OBJECTS OF THE INVENTION

It is an object of the present invention to provide products and methods for production thereof wherein the advantageous properties of the products disclosed in the parent application are enhanced. It is a further object of the invention to provide methods and products wherein the enhanced properties of the aforenoted parent application can be more predictably and more controllably provided. It is yet a further object of the invention to provide alternate methods for producing the products with the enhanced properties. Other objects will be apparent from the following disclosure and claims.

BRIEF DESCRIPTION OF THE INVENTION

The invention provides a textile fabric which is characterized by its high bulk density, network of entangled fibers and positioned and controlled axis of flexure. The fabric is comprised of textile fibers needled together into an integral structure having coherent fiber entanglement and a filler within the needled structure, preferentially disposed toward the face surface thereof. The fabric has an overall bulk density gradient wherein the bulk density increases from the back surface of the fabric to the face surface of the fabric. The fabric has an axis of flexure which lies within about 0.4 of the distance from the face surface to the back surface.

Also, according to the invention, there is provided a method for producing the said textile fabric comprising needling textile fibers together into an integral structure with a face surface and a back surface, and wherein the bulk density of the needled fibers increases from the back surface to the face surface, and produces an axis of flexure within 0.4 of the distance from the face surface to the back surface, applying a liquid phase filler to the needled structure in an amount insufficient to fill the voids in the needled structure, lagging the structure for a time sufficient to allow the liquid phase filler to move by capillary action toward the face surface of the structure and coagulating the filler from the liquid phase into particulate form which is at most loosely bonded to the fibers of the needled structure and removing the liquid phase from the structure, whereby the fabric has an overall bulk density of between 20 and 60 pounds per cubic foot and the bulk density gradient wherein the bulk density gradient and positioned axis of flexure of the needled fabric is at least preserved.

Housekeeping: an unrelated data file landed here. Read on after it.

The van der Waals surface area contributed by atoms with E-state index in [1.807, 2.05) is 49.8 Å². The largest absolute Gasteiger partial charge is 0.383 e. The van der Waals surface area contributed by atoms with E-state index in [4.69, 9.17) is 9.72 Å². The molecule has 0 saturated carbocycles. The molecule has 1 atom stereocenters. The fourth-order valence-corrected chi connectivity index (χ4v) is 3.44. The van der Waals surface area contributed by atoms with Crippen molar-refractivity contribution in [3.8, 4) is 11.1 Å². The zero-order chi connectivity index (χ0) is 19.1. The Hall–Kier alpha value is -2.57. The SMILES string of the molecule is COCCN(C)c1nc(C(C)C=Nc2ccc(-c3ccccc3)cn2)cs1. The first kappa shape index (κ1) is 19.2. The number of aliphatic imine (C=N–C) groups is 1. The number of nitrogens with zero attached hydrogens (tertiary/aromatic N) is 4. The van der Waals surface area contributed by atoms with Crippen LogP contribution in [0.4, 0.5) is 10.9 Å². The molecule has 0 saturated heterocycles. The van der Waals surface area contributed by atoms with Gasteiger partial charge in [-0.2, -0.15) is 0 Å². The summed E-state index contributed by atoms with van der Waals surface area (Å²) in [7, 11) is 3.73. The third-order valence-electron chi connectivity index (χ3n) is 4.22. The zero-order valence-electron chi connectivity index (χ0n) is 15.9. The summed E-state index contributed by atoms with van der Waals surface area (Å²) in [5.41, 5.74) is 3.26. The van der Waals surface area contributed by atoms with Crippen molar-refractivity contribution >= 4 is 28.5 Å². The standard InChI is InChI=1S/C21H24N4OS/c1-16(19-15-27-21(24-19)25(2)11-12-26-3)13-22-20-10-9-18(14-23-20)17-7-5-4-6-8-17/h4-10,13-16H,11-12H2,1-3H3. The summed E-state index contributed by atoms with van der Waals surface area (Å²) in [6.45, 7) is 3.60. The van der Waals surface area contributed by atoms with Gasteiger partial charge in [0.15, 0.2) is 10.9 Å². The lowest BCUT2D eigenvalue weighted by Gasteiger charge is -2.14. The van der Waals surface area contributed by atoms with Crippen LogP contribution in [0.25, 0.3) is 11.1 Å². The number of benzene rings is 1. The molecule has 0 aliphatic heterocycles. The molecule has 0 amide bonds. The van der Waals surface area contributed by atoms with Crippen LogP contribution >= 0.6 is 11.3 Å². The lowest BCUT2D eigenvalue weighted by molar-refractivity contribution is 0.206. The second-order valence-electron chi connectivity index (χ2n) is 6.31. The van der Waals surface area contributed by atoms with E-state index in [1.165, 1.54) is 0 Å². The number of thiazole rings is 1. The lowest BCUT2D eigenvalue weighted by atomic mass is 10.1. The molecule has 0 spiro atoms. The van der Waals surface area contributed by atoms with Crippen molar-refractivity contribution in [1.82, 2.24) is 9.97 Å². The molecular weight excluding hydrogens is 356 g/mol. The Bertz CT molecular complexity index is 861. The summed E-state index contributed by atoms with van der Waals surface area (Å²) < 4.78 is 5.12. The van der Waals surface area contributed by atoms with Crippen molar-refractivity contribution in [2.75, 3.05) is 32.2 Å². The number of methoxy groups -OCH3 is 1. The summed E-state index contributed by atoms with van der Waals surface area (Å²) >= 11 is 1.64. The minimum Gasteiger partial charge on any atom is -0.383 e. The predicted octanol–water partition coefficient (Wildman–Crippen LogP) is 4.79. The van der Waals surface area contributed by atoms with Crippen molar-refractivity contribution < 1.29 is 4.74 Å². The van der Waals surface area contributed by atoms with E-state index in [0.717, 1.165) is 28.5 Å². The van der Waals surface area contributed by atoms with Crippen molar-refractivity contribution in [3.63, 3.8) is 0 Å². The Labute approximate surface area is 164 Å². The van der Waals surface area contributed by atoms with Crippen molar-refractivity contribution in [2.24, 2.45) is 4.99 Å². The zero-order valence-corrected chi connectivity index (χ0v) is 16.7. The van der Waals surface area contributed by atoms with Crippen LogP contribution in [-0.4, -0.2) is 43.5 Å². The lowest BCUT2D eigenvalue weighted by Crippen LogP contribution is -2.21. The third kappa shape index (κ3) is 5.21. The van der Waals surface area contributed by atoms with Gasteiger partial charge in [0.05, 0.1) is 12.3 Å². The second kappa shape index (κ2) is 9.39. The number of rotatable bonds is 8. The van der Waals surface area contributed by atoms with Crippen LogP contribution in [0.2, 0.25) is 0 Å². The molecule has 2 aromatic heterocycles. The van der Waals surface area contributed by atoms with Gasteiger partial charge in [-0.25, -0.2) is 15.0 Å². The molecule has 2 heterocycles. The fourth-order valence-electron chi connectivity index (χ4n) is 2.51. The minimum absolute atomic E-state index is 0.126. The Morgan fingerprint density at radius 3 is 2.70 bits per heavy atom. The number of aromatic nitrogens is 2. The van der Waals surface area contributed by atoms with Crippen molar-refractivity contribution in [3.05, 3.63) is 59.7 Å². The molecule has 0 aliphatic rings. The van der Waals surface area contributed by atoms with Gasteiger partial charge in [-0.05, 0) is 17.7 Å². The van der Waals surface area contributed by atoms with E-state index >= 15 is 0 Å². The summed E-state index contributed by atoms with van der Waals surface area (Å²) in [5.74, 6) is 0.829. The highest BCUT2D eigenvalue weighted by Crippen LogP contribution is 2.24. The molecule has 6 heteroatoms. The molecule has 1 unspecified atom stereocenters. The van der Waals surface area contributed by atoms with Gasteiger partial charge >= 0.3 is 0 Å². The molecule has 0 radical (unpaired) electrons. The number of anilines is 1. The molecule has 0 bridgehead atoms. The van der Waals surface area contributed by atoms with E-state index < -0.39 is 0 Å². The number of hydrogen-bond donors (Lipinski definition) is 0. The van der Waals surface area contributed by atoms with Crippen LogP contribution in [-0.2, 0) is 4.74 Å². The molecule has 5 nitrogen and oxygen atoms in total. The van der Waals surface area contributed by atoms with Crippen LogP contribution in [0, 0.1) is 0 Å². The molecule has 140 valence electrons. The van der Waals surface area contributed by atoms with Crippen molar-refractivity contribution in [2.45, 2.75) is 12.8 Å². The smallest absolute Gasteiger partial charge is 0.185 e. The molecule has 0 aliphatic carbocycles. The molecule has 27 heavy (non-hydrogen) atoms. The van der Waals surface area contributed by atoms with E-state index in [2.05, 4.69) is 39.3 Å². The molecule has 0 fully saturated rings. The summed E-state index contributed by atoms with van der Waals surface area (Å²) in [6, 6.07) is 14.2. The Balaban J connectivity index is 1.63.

BRIEF DESCRIPTION OF THE DRAWINGS

FIG. 1 is a diagrammatic illustration of the needled structure produced according to the aforenoted parent application.

FIG. 2 is a diagrammatic illustration of the disposition of filler within the needled structure of FIG. 1.

FIG. 3 is a 30X photomicrograph of a 20 slant cross-section of the product of the present invention.

FIG. 4 is a 600X photomicrograph of a portion of a section of the product of the invention.